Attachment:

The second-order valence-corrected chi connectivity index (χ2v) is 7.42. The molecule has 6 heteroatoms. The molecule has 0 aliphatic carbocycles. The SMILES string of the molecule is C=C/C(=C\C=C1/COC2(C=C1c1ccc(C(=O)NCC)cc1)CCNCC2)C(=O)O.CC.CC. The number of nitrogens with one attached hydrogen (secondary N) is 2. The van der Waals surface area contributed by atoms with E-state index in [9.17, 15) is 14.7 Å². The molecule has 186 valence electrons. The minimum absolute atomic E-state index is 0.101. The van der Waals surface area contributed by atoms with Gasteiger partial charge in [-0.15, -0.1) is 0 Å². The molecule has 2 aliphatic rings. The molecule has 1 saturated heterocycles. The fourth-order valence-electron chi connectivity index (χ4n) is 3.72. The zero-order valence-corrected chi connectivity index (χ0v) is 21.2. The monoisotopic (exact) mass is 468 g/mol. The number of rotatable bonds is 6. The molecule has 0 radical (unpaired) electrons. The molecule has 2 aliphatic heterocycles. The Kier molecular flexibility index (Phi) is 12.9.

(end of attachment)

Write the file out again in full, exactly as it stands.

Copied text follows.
The second-order valence-corrected chi connectivity index (χ2v) is 7.42. The molecule has 6 heteroatoms. The molecule has 0 aliphatic carbocycles. The SMILES string of the molecule is C=C/C(=C\C=C1/COC2(C=C1c1ccc(C(=O)NCC)cc1)CCNCC2)C(=O)O.CC.CC. The number of nitrogens with one attached hydrogen (secondary N) is 2. The van der Waals surface area contributed by atoms with E-state index in [9.17, 15) is 14.7 Å². The molecule has 186 valence electrons. The minimum absolute atomic E-state index is 0.101. The van der Waals surface area contributed by atoms with Gasteiger partial charge in [-0.15, -0.1) is 0 Å². The molecule has 2 aliphatic rings. The molecule has 1 saturated heterocycles. The fourth-order valence-electron chi connectivity index (χ4n) is 3.72. The zero-order valence-corrected chi connectivity index (χ0v) is 21.2. The monoisotopic (exact) mass is 468 g/mol. The number of rotatable bonds is 6. The molecule has 0 radical (unpaired) electrons. The molecule has 2 aliphatic heterocycles. The Kier molecular flexibility index (Phi) is 12.9.